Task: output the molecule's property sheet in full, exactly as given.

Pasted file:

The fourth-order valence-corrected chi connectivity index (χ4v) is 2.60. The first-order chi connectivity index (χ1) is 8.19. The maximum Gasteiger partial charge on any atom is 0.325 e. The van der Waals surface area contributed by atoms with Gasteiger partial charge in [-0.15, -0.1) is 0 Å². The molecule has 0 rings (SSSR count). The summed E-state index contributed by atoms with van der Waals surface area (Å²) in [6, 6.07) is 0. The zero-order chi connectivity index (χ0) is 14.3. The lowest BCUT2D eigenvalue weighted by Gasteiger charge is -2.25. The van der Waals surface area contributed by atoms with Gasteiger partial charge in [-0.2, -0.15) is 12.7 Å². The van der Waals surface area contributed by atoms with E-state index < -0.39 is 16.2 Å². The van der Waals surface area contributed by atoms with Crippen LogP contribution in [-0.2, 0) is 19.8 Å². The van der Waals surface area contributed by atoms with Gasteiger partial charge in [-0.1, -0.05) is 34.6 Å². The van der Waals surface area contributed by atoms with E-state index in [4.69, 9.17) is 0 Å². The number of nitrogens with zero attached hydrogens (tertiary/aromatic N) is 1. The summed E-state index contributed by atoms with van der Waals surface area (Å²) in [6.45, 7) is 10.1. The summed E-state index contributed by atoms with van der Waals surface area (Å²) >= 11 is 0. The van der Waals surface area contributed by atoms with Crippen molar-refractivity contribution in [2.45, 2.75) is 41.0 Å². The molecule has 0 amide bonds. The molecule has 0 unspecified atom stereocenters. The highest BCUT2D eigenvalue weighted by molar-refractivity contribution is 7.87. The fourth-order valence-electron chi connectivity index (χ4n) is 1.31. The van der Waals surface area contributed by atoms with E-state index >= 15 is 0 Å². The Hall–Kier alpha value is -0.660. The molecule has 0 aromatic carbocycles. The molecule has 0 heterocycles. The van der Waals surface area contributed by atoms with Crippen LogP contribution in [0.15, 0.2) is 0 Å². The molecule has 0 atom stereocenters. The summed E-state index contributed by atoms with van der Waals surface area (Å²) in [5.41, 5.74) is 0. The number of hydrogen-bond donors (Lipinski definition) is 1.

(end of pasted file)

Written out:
The fourth-order valence-corrected chi connectivity index (χ4v) is 2.60. The first-order chi connectivity index (χ1) is 8.19. The maximum Gasteiger partial charge on any atom is 0.325 e. The van der Waals surface area contributed by atoms with Gasteiger partial charge in [-0.15, -0.1) is 0 Å². The molecule has 0 rings (SSSR count). The summed E-state index contributed by atoms with van der Waals surface area (Å²) in [6, 6.07) is 0. The zero-order chi connectivity index (χ0) is 14.3. The lowest BCUT2D eigenvalue weighted by Gasteiger charge is -2.25. The van der Waals surface area contributed by atoms with Gasteiger partial charge in [-0.2, -0.15) is 12.7 Å². The van der Waals surface area contributed by atoms with E-state index < -0.39 is 16.2 Å². The van der Waals surface area contributed by atoms with Crippen LogP contribution in [-0.2, 0) is 19.8 Å². The van der Waals surface area contributed by atoms with Gasteiger partial charge in [-0.1, -0.05) is 34.6 Å². The van der Waals surface area contributed by atoms with E-state index in [4.69, 9.17) is 0 Å². The number of nitrogens with zero attached hydrogens (tertiary/aromatic N) is 1. The summed E-state index contributed by atoms with van der Waals surface area (Å²) in [6.45, 7) is 10.1. The summed E-state index contributed by atoms with van der Waals surface area (Å²) >= 11 is 0. The van der Waals surface area contributed by atoms with Crippen molar-refractivity contribution in [2.45, 2.75) is 41.0 Å². The molecule has 0 amide bonds. The molecule has 0 unspecified atom stereocenters. The highest BCUT2D eigenvalue weighted by molar-refractivity contribution is 7.87. The fourth-order valence-electron chi connectivity index (χ4n) is 1.31. The van der Waals surface area contributed by atoms with E-state index >= 15 is 0 Å². The Hall–Kier alpha value is -0.660. The molecule has 0 aromatic carbocycles. The molecule has 0 heterocycles. The van der Waals surface area contributed by atoms with Crippen LogP contribution in [0.15, 0.2) is 0 Å². The molecule has 0 atom stereocenters. The summed E-state index contributed by atoms with van der Waals surface area (Å²) in [5.41, 5.74) is 0. The number of hydrogen-bond donors (Lipinski definition) is 1.